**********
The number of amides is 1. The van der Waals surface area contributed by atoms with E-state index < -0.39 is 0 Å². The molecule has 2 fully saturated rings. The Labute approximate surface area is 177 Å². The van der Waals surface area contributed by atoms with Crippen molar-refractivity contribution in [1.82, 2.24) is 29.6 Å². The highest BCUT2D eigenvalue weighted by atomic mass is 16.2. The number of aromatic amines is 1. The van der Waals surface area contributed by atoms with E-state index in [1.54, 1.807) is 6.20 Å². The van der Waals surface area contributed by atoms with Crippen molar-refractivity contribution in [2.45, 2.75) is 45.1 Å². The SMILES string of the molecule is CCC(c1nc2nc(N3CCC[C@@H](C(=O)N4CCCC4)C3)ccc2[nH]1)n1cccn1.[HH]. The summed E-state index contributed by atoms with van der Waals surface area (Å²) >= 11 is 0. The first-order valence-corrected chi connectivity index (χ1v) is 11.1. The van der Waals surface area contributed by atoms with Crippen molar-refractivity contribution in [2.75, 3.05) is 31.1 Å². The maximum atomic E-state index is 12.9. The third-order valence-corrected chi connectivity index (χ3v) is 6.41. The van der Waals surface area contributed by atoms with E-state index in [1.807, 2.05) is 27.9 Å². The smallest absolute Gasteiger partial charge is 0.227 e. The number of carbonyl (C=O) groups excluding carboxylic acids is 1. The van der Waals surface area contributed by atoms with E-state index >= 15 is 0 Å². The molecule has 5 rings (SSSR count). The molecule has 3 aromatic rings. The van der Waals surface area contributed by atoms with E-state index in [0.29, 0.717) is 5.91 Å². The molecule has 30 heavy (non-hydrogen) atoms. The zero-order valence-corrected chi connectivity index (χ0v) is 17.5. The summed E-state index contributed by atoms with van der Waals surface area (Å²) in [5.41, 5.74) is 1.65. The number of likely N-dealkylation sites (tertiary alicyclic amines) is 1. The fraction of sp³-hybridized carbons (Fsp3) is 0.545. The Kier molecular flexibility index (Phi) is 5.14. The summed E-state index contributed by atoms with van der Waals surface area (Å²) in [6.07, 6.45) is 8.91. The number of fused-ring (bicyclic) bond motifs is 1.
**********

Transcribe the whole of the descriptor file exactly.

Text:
The number of amides is 1. The van der Waals surface area contributed by atoms with E-state index < -0.39 is 0 Å². The molecule has 2 fully saturated rings. The Labute approximate surface area is 177 Å². The van der Waals surface area contributed by atoms with Crippen molar-refractivity contribution in [1.82, 2.24) is 29.6 Å². The highest BCUT2D eigenvalue weighted by atomic mass is 16.2. The number of aromatic amines is 1. The van der Waals surface area contributed by atoms with E-state index in [1.54, 1.807) is 6.20 Å². The van der Waals surface area contributed by atoms with Crippen molar-refractivity contribution in [2.45, 2.75) is 45.1 Å². The SMILES string of the molecule is CCC(c1nc2nc(N3CCC[C@@H](C(=O)N4CCCC4)C3)ccc2[nH]1)n1cccn1.[HH]. The summed E-state index contributed by atoms with van der Waals surface area (Å²) >= 11 is 0. The first-order valence-corrected chi connectivity index (χ1v) is 11.1. The van der Waals surface area contributed by atoms with Crippen molar-refractivity contribution in [2.75, 3.05) is 31.1 Å². The maximum atomic E-state index is 12.9. The third-order valence-corrected chi connectivity index (χ3v) is 6.41. The van der Waals surface area contributed by atoms with E-state index in [1.807, 2.05) is 27.9 Å². The smallest absolute Gasteiger partial charge is 0.227 e. The number of carbonyl (C=O) groups excluding carboxylic acids is 1. The van der Waals surface area contributed by atoms with E-state index >= 15 is 0 Å². The molecule has 5 rings (SSSR count). The molecule has 3 aromatic rings. The van der Waals surface area contributed by atoms with E-state index in [0.29, 0.717) is 5.91 Å². The molecule has 30 heavy (non-hydrogen) atoms. The zero-order valence-corrected chi connectivity index (χ0v) is 17.5. The summed E-state index contributed by atoms with van der Waals surface area (Å²) in [5.41, 5.74) is 1.65. The number of likely N-dealkylation sites (tertiary alicyclic amines) is 1. The fraction of sp³-hybridized carbons (Fsp3) is 0.545. The Kier molecular flexibility index (Phi) is 5.14. The summed E-state index contributed by atoms with van der Waals surface area (Å²) in [6.07, 6.45) is 8.91. The number of fused-ring (bicyclic) bond motifs is 1.